'The Right Direction': Gang Prevention

By KBJR News 1

February 28, 2012 Updated Feb 29, 2012 at 8:51 AM CST

Red Lake, MN (Northland's NewsCenter) - In just the last month, authorities arrested 23 men, across Minnesota on federal charges of racketeering.

A federal indictment connects them to the Native Mob, an organized Native American gang. Like other gangs, the Native Mob targets and recruits young men and women who often have nowhere else to turn.

Authorities, educators and communities are now working harder than ever to push their children away from gangs and in the right direction.

Gang Prevention

Jerome Lebeaux made a life changing choice at the age of 13.

"What happens when you become a gang member was happening. When it was my turn, the older gang member said you have a mom and dad- you have something going for you, go back to it."

LeBeaux, now 34 years old, did return to family. But he says he saw close friends, even family members fall into the grasps of dangerous gangs. The tragic outcomes are sadly echoed by other Minnesota Native Americans in recent years.

"I lost my bother in a gang," a young boy told a crowd in Leech Lake several years ago.

"Just over the last five to 10 years, the growth in the gang problem, behavior in Tribal communities has been significant, said Christopher Grant, a national Native American Gang Specialist.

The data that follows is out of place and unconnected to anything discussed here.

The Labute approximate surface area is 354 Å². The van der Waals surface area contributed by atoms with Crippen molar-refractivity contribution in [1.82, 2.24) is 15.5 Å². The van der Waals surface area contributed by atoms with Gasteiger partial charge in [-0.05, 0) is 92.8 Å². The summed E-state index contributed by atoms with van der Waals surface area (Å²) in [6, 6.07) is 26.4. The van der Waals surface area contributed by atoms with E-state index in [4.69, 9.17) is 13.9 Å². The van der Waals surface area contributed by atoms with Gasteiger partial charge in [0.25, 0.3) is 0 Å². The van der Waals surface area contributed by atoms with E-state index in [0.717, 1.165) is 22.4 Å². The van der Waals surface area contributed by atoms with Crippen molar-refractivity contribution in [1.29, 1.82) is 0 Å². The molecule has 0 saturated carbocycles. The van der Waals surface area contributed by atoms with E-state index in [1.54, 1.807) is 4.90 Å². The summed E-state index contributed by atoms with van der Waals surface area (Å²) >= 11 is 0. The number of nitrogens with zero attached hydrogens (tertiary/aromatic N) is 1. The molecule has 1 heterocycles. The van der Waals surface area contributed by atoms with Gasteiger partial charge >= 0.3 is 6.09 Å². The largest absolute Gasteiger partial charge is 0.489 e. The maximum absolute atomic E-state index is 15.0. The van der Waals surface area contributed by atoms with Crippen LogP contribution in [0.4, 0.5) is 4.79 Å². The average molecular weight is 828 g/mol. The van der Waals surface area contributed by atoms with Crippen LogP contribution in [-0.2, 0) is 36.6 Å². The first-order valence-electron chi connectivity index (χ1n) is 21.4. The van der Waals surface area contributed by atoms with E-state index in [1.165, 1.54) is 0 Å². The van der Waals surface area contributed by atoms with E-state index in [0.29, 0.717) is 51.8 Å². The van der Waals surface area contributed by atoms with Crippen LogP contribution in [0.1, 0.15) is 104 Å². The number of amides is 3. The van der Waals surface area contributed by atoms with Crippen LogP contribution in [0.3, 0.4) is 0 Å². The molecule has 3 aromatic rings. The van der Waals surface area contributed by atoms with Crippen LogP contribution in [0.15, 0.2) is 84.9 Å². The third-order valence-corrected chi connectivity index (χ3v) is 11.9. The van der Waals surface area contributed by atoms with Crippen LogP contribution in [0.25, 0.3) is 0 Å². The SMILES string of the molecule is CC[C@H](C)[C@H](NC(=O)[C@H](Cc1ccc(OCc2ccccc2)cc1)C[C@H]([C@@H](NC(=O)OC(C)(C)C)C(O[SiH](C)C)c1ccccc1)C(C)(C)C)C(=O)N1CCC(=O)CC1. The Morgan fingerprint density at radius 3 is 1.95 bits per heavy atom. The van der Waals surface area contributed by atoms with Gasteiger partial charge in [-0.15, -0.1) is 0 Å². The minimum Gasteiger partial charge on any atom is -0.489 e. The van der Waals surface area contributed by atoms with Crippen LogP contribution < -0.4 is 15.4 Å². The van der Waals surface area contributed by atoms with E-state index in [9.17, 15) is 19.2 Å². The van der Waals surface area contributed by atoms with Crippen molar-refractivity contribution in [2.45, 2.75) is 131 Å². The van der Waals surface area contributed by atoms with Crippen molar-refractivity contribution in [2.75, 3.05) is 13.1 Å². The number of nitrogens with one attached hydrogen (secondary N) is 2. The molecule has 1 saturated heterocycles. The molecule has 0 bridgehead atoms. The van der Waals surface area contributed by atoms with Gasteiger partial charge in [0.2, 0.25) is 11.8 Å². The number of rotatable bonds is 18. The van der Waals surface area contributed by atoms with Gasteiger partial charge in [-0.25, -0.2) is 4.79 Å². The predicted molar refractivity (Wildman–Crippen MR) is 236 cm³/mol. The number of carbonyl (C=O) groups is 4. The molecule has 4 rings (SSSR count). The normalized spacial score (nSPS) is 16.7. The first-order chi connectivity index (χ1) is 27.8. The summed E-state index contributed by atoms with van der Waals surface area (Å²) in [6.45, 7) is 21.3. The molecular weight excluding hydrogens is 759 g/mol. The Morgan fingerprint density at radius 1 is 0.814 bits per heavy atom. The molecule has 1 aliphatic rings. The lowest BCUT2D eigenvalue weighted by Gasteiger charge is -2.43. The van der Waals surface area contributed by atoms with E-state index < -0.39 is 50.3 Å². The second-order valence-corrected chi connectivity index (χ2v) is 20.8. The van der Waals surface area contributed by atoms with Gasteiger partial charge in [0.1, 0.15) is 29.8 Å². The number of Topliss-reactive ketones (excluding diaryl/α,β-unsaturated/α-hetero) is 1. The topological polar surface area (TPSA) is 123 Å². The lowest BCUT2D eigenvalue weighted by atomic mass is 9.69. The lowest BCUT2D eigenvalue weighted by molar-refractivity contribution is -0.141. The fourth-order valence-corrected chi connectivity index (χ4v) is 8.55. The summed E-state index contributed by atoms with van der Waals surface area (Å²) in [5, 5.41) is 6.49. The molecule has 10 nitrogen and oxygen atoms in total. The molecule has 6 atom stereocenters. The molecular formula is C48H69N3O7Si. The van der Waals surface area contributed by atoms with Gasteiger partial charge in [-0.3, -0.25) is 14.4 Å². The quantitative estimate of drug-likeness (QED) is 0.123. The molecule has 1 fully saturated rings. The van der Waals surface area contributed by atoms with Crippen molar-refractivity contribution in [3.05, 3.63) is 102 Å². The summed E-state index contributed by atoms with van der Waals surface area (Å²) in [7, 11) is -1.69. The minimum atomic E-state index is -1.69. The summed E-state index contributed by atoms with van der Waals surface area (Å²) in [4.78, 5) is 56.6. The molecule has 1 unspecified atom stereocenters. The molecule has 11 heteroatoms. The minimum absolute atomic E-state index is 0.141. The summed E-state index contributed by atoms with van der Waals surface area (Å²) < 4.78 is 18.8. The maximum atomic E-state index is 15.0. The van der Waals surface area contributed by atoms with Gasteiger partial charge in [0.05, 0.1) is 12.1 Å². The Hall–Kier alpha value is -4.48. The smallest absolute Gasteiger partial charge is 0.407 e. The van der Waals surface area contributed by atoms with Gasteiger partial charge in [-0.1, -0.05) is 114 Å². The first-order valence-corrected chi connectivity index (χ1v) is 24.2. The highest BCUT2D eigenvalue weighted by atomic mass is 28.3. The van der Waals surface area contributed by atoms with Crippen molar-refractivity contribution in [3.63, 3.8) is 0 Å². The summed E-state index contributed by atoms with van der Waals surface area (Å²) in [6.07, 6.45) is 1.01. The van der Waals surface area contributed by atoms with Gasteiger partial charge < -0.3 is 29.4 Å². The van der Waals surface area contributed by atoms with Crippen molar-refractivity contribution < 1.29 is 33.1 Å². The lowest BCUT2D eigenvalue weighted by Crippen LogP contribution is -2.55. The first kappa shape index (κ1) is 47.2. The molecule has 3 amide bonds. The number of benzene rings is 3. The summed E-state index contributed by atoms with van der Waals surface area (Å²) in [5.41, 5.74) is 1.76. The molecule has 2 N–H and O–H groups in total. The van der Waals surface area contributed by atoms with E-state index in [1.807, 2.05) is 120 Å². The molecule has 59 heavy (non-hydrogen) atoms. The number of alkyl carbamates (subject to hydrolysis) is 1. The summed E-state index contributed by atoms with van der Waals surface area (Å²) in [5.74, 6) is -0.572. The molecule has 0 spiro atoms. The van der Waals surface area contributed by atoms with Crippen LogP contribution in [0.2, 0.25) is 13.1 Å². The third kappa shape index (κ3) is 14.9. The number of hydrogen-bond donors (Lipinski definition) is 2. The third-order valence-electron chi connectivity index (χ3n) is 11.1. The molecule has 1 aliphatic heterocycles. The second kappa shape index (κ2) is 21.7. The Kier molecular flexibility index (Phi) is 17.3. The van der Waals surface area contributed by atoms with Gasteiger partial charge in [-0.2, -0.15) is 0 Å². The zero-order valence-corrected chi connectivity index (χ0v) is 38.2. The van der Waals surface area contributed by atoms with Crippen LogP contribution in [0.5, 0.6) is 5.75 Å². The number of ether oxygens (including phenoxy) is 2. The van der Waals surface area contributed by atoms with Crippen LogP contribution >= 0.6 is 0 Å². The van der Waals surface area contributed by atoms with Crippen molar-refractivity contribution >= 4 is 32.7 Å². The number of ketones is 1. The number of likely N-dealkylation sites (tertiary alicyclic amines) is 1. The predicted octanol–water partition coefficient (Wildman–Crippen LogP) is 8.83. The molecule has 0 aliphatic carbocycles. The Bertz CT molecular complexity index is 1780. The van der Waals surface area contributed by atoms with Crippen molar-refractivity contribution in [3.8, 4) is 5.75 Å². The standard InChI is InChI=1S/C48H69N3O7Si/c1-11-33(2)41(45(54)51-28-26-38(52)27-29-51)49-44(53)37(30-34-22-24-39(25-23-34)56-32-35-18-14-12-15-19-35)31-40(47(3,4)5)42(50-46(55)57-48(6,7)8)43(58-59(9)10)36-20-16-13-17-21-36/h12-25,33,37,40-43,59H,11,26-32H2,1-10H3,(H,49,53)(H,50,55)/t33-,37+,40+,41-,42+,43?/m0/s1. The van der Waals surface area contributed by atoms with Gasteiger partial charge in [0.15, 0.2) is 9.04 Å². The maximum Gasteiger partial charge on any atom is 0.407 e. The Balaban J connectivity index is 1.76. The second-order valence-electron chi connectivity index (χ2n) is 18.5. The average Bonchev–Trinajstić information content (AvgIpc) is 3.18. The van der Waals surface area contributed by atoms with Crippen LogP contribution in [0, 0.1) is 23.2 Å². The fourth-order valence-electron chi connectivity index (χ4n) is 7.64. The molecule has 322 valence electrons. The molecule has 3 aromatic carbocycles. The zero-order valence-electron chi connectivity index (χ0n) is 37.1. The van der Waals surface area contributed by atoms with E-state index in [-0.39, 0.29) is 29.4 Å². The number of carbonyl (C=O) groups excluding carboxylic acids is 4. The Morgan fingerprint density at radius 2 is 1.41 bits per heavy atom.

Grants says the rise of gangs on reservations shows no sign of slowing down.

"Gangs find their strength in numbers, right? More threatening more intimidating, the more there are of them. Plus that age bracket is more susceptible, vulnerable, easily talked into."

Lebeaux has very personal experience with gang violence and is using his experience as a teaching tool.

"Cop knocked on the door. The cousin, first cousin, that was only a year older than me - I grew up my whole entire life - that went to the gang route, got killed."

Violence on the Reservation

From drugs to gangs, Red Lake is no stranger to crime. It's an image that has plagued the reservation for some time. It's an image tribal leaders are working to change.

And it's more than an image. Violence is all too common.

In 2005, a 16-year-old gunman shot and killed 9 people before turning the gun on himself. Most of the deaths happened at Red Lake High school.

In 2010, two men opened fire killing Julian DeMarrias and wounding two others.

"We don't exclude these young people from our community," said Tom Barrett, the Executive Director of the Early Chemical Health Program in red Lake.

Despite the violent acts of crime, Barrett says family and community are important parts of education.

Asking the Hard Questions

"A lot of people don't want to ask these hard questions that's how you get through. You have to be brave enough to ask these tough questions."

Jerome Lebeaux says those questions can range from the simple such as "how was your day" to having talks about drugs and gangs.

LeBeaux asks young natives those questions while sharing his path to spirituality.

"I don't think I'd be here today. I look at my cousins. They're dead or they're in jail."

It's a path helping him educate and remind the prime targets for gang recruitment that help is around the corner.

"There is someone out there that cares for you. There is someone out there who really loves you and doesn't judge you."

Continuing gang prevention efforts, Red Lake is also planning a youth summit for the month of March.

Kevin Jacobsen
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